Meredith Sampson, Wildlife Rehabilitator
To mark World Wildlife Day, celebrated in March, and its 2020 theme “Sustaining all life on Earth,” we feature Meredith Sampson, wildlife rehabilitator, who was interviewed by Project volunteer Sally McHale on June 5, 2018.
Meredith Sampson is a wildlife rehabilitator and environmental educator. She oversees the non-profit Wild Wings, LLC and is often the person called upon to help when someone encounters a lost, injured, or orphaned baby bird, squirrel, or owl. It is not unusual for her to find small animals left at her door by a well-meaning person who is uncertain of what to do to help them.
With birds, Ms. Sampson advises people to first determine the baby bird’s condition and age. If it is uninjured and not too young, it can be placed near the nest area so that the bird’s parents may do their job of caring for it. Excessive handling, feeding, or moving of the bird can put it in a more precarious position. If, however, the animal is in need of care, Ms. Sampson suggests “If you’ve found injured or orphaned wildlife, or wildlife that you think might need help, get it into a secure container that’s well ventilated and put it somewhere in a quiet, warm place, and keep it away from people and pets. Then call me.” After rehabilitating the bird, Ms. Sampson would then release it into its habitat.
Ms. Sampson also initiated the First Sunday Bird Walks at Greenwich Point Park in 2005 under the original co-sponsorship of Wild Wings, the Bruce Museum, and Greenwich Audubon Center. As of 2019, Friends of Greenwich Point became co-sponsor with Wild Wings. These bird walks are free and open to the public of all ages. They provide an opportunity to experience the amazing biodiversity of Greenwich Point with its beach, meadows, woodlands, and marshes. “It’s an extraordinary place. It’s like nature’s classroom,” says Meredith Sampson. It provides an opportunity to appreciate the effects of climate change on various species and the migration patterns of birds, as well as many other aspects of nature that may be otherwise overlooked in our day-to-day busy lives. In addition to observing bird life, participants observe the seasonal changes of insects including butterflies, plants, and other animals.
Ms. Sampson also works with Audubon Center to do annual Christmas and summer bird counts in our local area. She has been performing this valuable service for almost forty years and has counted as many as seventy species in one area alone. Over the years, she has observed how changes in our environment have affected native species. “Whatever is happening in the environment can affect bird populations and this is something we need to pay attention to.” For example, Ms. Sampson describes how the results of certain bird species counts may differ dramatically from year to year due to various causes—some understood, others not. For example, when the West Nile virus became prevalent in our area in 1999, there was a dramatic drop in the bird count of crows and a number were found that were unable to stand or fly and were having seizures before dying. After animal autopsies at University of Connecticut at Storrs and extensive research, it was determined that the crows had contracted a virus that had infected an exotic bird from Africa housed at the Bronx Zoo and was carried by mosquitoes to other bird species and, subsequently, to humans.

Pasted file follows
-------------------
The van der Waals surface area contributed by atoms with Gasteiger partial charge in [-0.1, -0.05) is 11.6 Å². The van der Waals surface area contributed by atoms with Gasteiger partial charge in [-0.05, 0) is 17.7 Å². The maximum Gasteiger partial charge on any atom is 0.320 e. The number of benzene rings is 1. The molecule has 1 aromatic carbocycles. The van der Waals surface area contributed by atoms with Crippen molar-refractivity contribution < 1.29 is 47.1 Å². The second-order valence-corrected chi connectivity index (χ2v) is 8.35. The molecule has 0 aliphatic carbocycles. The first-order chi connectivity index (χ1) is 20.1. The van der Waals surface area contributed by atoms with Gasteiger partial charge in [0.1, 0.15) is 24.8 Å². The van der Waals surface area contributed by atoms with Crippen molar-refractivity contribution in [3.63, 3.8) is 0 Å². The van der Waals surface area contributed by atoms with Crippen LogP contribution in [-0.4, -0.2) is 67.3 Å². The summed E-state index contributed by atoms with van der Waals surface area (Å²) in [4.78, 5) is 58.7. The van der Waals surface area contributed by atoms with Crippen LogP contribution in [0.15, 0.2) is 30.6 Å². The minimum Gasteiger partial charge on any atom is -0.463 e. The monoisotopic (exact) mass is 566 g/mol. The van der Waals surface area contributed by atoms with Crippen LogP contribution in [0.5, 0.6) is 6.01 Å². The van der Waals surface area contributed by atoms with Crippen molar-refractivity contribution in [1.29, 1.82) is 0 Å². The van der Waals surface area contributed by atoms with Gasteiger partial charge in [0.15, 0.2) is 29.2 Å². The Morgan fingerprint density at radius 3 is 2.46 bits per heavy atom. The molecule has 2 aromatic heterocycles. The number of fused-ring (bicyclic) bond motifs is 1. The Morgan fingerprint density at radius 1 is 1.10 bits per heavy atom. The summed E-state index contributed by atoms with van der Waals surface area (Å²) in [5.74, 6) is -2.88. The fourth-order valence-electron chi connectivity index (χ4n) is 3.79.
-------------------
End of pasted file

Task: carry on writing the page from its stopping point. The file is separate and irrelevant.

Questions arise when the migration patterns of certain bird species changes. For example, why are wood thrushes no longer prevalent in our area? What happened to the population of yellow-throated warblers that used to be here in far greater number? Has their southern habitat been deforested? These are only some of the questions which can arise as one keenly observes the environment as Meredith Sampson does. She underscores the importance of understanding the relationship between what we do to our environment and how that affects the species that inhabit it.
Ms. Sampson also is a proponent of replanting native plants, trees, and shrubs in order to continue to provide the food and shelter that our birds and animals need to survive. This includes planting milkweed which monarch butterflies depend on for food. She supports the removal of invasive plant species like garlic mustard and porcelain berry that choke our native ones. “The key factors of a successful habitat is that it provides shelter, food, and opportunity to reproduce. If any one of these links is broken, we witness dramatic effects,” she tells us.
In her interview, Ms. Sampson recounts many unusual and often humorous situations in her career as a wildlife rescuer and rehabilitator. One is the story of a creative rescue in Greenwich Point. It involved Ms. Sampson with a 60-foot-high crane, a wicker basket from McArdle’s Florist & Garden Center, and a hapless baby owl that had fallen from its ill-made nest. Find out additional details by reading the transcript of her interview.
We have much to learn from the wealth of experience Meredith Sampson brings to our understanding of wildlife and its relationship to our environment. As she has said, “We need to seriously restore habitat and create new habitat. We’ve got to treat this earth with a lot more kindness... This is the only planet we have, the only home that we have. And this, all this, is what sustains us.”
Mary Jacobson, OHP blog writer and editor
As with all our interview transcripts, the Meredith Sampson transcript may be read at Greenwich Library and is available for purchase at the Oral History Project office. The Oral History Project is sponsored by the Friends of the Greenwich Library. Visit the OHP website at glohistory.org.